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As Seth Godin Asks, What Are You Making?

Photo Credit: Craft Table by Eden, Janine and Jim

Photo Credit: Craft Table by Eden, Janine and Jim

When I’m working shows, I meet so many people who say they are not creative. I find that so hard to believe. They look at my jewelry work and say they would never conceive of such things.

I have a hard time convincing people who think they’re not creative, that they can be.


The subject of creativity fascinates me. The question of who has it and how they get it and the role that mindset plays in the process. I’ve been listening to a lot of podcasts lately – about entrepreneurial creativity. Listening to podcasts, by the way, is an excellent and creative way to learn on the fly – so much good information being for recorded!

One series I listened to recently was from Seth Godin’s Startup School, a series of recorded excerpts from an entrepreneur workshop he facilitated in 2012 for a select group of applicants. I noticed in this series and also on his blog that he refers to the entrepreneurial “thing” you’re doing as “what you’re making.”

I like that interpretation. It takes me all the way back to elementary school.

Remember the days when we were presented with a table full of random materials – paper, fabric scraps, pipe cleaners, cardboard, wire, glue, scissors – and our own imaginations? We were given the open-ended instruction to “make something.”

We would ask each other, “What are you making?” Seth Godin asked his workshop participants that same question.


Some kids knew immediately exactly what they were going to make and dove in with purpose, grabbing up the choice elements from the materials. (Ok, well yeah, I was one of those fast grabbers! But my mom was a teacher/artist/crafter – so I had a distinct advantage.)

Some others got the best of what remained and then figured out what they would do with them.

But there was one more group, smaller in number. Maybe only two or three of the kids, left to salvage something viable from the leftovers. They were totally bewildered by the assignment and sat there, with maybe a scrap of cardboard in one hand and a couple of pieces of string in the other, watching the rest work. Sometimes they would get up and wander around, looking desperately at the ideas taking form in other kids’ hands, clutching their cardboard and string and no clue what to do with them. And running out of time to finish their projects.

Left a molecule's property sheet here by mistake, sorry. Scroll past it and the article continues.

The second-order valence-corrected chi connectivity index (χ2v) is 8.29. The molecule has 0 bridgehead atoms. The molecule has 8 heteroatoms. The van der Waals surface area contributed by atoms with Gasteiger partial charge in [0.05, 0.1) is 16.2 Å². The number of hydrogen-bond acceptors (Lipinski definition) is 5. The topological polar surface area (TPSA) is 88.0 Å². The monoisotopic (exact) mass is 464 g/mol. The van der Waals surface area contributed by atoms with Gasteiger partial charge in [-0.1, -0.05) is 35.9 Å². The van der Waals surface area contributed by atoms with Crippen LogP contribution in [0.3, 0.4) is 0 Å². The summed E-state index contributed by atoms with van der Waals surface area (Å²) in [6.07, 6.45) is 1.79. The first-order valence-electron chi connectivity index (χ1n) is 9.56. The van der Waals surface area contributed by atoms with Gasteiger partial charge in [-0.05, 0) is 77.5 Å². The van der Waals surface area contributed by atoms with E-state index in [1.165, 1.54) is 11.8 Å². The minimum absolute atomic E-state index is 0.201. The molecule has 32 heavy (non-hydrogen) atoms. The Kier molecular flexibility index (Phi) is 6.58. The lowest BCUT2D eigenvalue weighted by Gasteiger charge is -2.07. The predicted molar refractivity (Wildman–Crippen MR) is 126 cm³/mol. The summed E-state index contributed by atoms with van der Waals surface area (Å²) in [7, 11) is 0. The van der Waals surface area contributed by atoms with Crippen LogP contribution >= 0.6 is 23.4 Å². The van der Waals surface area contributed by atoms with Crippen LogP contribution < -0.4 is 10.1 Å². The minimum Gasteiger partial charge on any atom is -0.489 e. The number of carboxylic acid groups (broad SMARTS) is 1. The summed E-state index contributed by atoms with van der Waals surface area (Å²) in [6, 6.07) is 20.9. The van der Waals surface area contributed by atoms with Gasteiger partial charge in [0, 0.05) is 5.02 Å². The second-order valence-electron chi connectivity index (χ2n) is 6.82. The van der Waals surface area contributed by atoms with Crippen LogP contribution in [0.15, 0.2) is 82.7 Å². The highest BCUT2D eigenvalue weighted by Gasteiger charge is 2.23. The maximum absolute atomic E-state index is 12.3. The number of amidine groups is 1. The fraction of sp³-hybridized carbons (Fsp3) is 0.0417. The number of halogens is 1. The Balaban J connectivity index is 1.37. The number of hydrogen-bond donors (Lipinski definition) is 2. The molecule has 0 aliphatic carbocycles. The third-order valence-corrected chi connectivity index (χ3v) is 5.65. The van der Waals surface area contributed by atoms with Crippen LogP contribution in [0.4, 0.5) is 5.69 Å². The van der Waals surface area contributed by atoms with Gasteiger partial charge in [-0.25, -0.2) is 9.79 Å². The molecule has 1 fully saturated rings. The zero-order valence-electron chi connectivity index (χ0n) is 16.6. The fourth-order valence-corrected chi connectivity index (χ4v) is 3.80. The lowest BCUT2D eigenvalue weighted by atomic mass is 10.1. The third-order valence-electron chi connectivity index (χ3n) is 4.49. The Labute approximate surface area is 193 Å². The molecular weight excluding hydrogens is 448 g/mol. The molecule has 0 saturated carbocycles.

That was probably the day they decided they were not creative.


Children live what they learn. We carry our experiences, our defining moments, from childhood all the way into adulthood. Were you the one with the leftover string and torn piece of cardboard?

If so, you probably felt totally lame inside as you watched a cool and awesome classmate make some very cool and awesome thing. And you made the decision at that very moment that you are not creative.

So now, nothing I say will convince you otherwise. Because you’ve carried that lame feeling much, much longer than you’ve been listening to me.

It’s become a part of you.


But consider this. Maybe that just wasn’t your set of materials. Maybe if the items on the table had been different, you’d have been in your element, full of ideas and grabbing all the best stuff. Maybe if you’d had the whole table to yourself and a few more minutes to think without the added pressure of competition and peer scrutiny.

Maybe wirework is not your thing. But with polymer clay you would soar. Enameling may be too challenging or the materials too expensive for your budget, but you might love the intricacy and detail of seed beading.

The point is not to close your mind to possibilities. To options.


It’s easier, though, to just say I’m not creative. Because then you don’t have to try. You don’t have to think too hard. You don’t have to reach within. You don’t have to risk not being the best at something. You don’t have to feel disappointed – or worse yet, to feel you have somehow failed.


I’ve been making jewelry for 17 years. So of course, someone who walks into my booth and has never touched a pair of round nose pliers is not going to be able to do what I do.

I couldn’t do 17 years ago what I do now.


It takes practice to make something good. It takes determination to turn out a cool product. Some dedication. Recognizing, as Godin says, that “it might not work.” Willingness to fail. Loss of good money. The moxie to risk costly materials in experimentation. It takes starting over sometimes. Staying up all night working at it. Dreaming about it. Reading. Learning. Apprenticing. Going to a show and selling next to nothing. Going to a show and nearly selling out. Continuing to show up … and show.

It takes the audacity of asking. Putting yourself out there.

No successful creative endeavor is an overnight sensation.


I always tell people they do have creativity inside – they just haven’t found it yet. They haven’t yet found their thing to “make.”

Because I believe it’s in there. It’s in you.


So. What are you making? I’d love to hear about it. Share it in the comments below.


Seth Godin on Failing Until You Succeed – Interview by Entrepreneur Magazine

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